Engineered in the 18th century, the Águas Livres Aqueduct runs over and through Lisbon, offering some of the best views of the city. A well-preserved series of 109 stone arches, it was built in 1744 to bring clean drinking water to the city’s residents. The historic structure still stands tall, having survived the massive earthquake of 1755 without damage. Its main arches span 11 miles (18 kilometers), with the entire aqueduct covering nearly 36 miles (58 kilometers) in length. At its tallest point, the arches tower 213 feet (65 meters) high; it was the largest arch in the world at the time it was built.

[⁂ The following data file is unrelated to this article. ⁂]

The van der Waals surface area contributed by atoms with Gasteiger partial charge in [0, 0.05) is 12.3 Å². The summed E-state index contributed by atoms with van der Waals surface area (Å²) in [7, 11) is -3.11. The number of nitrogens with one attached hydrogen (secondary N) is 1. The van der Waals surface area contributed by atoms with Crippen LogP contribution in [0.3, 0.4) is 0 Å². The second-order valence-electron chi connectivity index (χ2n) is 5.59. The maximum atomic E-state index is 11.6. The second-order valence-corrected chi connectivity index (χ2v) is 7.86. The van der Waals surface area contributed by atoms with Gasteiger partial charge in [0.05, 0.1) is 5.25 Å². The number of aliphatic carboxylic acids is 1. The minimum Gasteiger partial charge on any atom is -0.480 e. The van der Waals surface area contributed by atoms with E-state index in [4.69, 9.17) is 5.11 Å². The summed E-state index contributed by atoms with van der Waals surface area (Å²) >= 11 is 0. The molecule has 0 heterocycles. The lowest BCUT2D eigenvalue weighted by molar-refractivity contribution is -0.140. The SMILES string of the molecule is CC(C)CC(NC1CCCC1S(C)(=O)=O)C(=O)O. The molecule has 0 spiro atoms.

A walk along the top grants viewpoints of both sides on the river of the city below. Though high up, the passage ways are wide and the Museu da Água (Water Museum) at its base explains the history of the complex water systems and structures here.
The aqueduct is open Monday to Saturday between March 1 and November 30. It is closed during the winter season and on Sundays and public holidays. It is located on Praça das Amoreiras, and the closest metro stop is Rato for the museum or Campolide train station for views of the aqueduct.